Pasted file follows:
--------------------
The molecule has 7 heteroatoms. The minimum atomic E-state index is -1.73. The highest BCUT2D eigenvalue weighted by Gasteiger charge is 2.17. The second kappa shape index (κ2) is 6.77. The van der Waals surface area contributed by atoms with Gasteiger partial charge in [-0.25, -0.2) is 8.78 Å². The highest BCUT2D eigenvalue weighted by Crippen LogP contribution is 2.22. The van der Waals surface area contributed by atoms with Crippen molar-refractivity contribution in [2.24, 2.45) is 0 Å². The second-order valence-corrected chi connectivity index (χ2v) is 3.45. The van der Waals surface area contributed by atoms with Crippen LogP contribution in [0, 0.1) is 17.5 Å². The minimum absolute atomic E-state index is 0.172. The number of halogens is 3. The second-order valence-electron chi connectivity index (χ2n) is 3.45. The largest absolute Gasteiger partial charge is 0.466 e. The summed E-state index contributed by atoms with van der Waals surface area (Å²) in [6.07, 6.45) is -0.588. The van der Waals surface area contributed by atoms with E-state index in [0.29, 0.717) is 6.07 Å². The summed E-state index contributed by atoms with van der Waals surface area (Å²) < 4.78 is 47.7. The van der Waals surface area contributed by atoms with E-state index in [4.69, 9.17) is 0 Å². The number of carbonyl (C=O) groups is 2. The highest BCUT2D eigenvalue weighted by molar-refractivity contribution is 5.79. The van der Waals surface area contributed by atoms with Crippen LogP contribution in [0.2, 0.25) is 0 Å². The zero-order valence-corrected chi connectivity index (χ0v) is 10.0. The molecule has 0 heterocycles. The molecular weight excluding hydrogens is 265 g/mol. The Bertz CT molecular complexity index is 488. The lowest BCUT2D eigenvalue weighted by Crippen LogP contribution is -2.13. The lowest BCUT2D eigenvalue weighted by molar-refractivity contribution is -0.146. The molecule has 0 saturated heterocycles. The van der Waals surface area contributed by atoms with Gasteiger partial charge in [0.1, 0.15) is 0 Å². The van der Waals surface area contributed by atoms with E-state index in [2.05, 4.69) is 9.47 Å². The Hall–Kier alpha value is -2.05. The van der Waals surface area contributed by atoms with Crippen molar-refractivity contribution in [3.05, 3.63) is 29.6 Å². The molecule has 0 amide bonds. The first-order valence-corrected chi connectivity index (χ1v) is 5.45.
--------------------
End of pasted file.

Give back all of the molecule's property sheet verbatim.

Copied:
The molecule has 7 heteroatoms. The minimum atomic E-state index is -1.73. The highest BCUT2D eigenvalue weighted by Gasteiger charge is 2.17. The second kappa shape index (κ2) is 6.77. The van der Waals surface area contributed by atoms with Gasteiger partial charge in [-0.25, -0.2) is 8.78 Å². The highest BCUT2D eigenvalue weighted by Crippen LogP contribution is 2.22. The van der Waals surface area contributed by atoms with Crippen molar-refractivity contribution in [2.24, 2.45) is 0 Å². The second-order valence-corrected chi connectivity index (χ2v) is 3.45. The van der Waals surface area contributed by atoms with Crippen LogP contribution in [0, 0.1) is 17.5 Å². The minimum absolute atomic E-state index is 0.172. The number of halogens is 3. The second-order valence-electron chi connectivity index (χ2n) is 3.45. The largest absolute Gasteiger partial charge is 0.466 e. The summed E-state index contributed by atoms with van der Waals surface area (Å²) in [6.07, 6.45) is -0.588. The van der Waals surface area contributed by atoms with E-state index in [0.29, 0.717) is 6.07 Å². The summed E-state index contributed by atoms with van der Waals surface area (Å²) < 4.78 is 47.7. The van der Waals surface area contributed by atoms with E-state index in [4.69, 9.17) is 0 Å². The number of carbonyl (C=O) groups is 2. The highest BCUT2D eigenvalue weighted by molar-refractivity contribution is 5.79. The van der Waals surface area contributed by atoms with Crippen LogP contribution in [0.2, 0.25) is 0 Å². The zero-order valence-corrected chi connectivity index (χ0v) is 10.0. The molecule has 0 heterocycles. The molecular weight excluding hydrogens is 265 g/mol. The Bertz CT molecular complexity index is 488. The lowest BCUT2D eigenvalue weighted by Crippen LogP contribution is -2.13. The lowest BCUT2D eigenvalue weighted by molar-refractivity contribution is -0.146. The molecule has 0 saturated heterocycles. The van der Waals surface area contributed by atoms with Gasteiger partial charge in [0.1, 0.15) is 0 Å². The van der Waals surface area contributed by atoms with E-state index in [2.05, 4.69) is 9.47 Å². The Hall–Kier alpha value is -2.05. The van der Waals surface area contributed by atoms with Crippen molar-refractivity contribution in [3.05, 3.63) is 29.6 Å². The molecule has 0 amide bonds. The first-order valence-corrected chi connectivity index (χ1v) is 5.45.